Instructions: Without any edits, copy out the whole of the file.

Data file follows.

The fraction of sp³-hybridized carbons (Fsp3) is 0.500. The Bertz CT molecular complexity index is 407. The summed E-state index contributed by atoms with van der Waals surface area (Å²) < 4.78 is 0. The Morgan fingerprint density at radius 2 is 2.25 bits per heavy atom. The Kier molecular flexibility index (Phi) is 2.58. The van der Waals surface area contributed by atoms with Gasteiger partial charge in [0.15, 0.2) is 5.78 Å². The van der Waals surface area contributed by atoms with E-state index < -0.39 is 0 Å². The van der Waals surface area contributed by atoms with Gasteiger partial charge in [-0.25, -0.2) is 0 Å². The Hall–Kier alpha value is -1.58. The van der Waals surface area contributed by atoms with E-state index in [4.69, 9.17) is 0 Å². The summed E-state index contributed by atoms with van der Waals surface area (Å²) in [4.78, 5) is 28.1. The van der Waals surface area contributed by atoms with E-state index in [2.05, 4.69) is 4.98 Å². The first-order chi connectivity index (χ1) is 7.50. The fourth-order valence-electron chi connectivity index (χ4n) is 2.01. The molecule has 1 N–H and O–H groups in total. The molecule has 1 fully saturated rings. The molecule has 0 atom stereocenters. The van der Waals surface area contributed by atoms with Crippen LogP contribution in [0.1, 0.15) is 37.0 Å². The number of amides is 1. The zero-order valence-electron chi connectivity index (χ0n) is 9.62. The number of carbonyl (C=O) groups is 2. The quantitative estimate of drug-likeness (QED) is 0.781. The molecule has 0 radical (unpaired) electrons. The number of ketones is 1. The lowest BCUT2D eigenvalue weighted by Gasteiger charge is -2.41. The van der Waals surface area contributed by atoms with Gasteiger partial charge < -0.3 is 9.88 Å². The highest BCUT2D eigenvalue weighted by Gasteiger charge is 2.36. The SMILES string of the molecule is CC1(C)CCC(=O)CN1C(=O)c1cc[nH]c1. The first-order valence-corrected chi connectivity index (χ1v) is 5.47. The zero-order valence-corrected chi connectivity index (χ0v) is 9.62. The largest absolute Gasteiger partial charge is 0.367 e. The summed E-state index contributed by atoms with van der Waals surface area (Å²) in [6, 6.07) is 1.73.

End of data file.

The fraction of sp³-hybridized carbons (Fsp3) is 0.500. The Bertz CT molecular complexity index is 407. The summed E-state index contributed by atoms with van der Waals surface area (Å²) < 4.78 is 0. The Morgan fingerprint density at radius 2 is 2.25 bits per heavy atom. The Kier molecular flexibility index (Phi) is 2.58. The van der Waals surface area contributed by atoms with Gasteiger partial charge in [0.15, 0.2) is 5.78 Å². The van der Waals surface area contributed by atoms with E-state index < -0.39 is 0 Å². The van der Waals surface area contributed by atoms with Gasteiger partial charge in [-0.25, -0.2) is 0 Å². The Hall–Kier alpha value is -1.58. The van der Waals surface area contributed by atoms with E-state index in [4.69, 9.17) is 0 Å². The summed E-state index contributed by atoms with van der Waals surface area (Å²) in [4.78, 5) is 28.1. The van der Waals surface area contributed by atoms with E-state index in [2.05, 4.69) is 4.98 Å². The first-order chi connectivity index (χ1) is 7.50. The fourth-order valence-electron chi connectivity index (χ4n) is 2.01. The molecule has 1 N–H and O–H groups in total. The molecule has 1 fully saturated rings. The molecule has 0 atom stereocenters. The van der Waals surface area contributed by atoms with Crippen LogP contribution in [0.1, 0.15) is 37.0 Å². The number of amides is 1. The zero-order valence-electron chi connectivity index (χ0n) is 9.62. The number of carbonyl (C=O) groups is 2. The quantitative estimate of drug-likeness (QED) is 0.781. The molecule has 0 radical (unpaired) electrons. The number of ketones is 1. The lowest BCUT2D eigenvalue weighted by Gasteiger charge is -2.41. The van der Waals surface area contributed by atoms with Gasteiger partial charge < -0.3 is 9.88 Å². The highest BCUT2D eigenvalue weighted by Gasteiger charge is 2.36. The SMILES string of the molecule is CC1(C)CCC(=O)CN1C(=O)c1cc[nH]c1. The first-order valence-corrected chi connectivity index (χ1v) is 5.47. The zero-order valence-corrected chi connectivity index (χ0v) is 9.62. The largest absolute Gasteiger partial charge is 0.367 e. The summed E-state index contributed by atoms with van der Waals surface area (Å²) in [6, 6.07) is 1.73.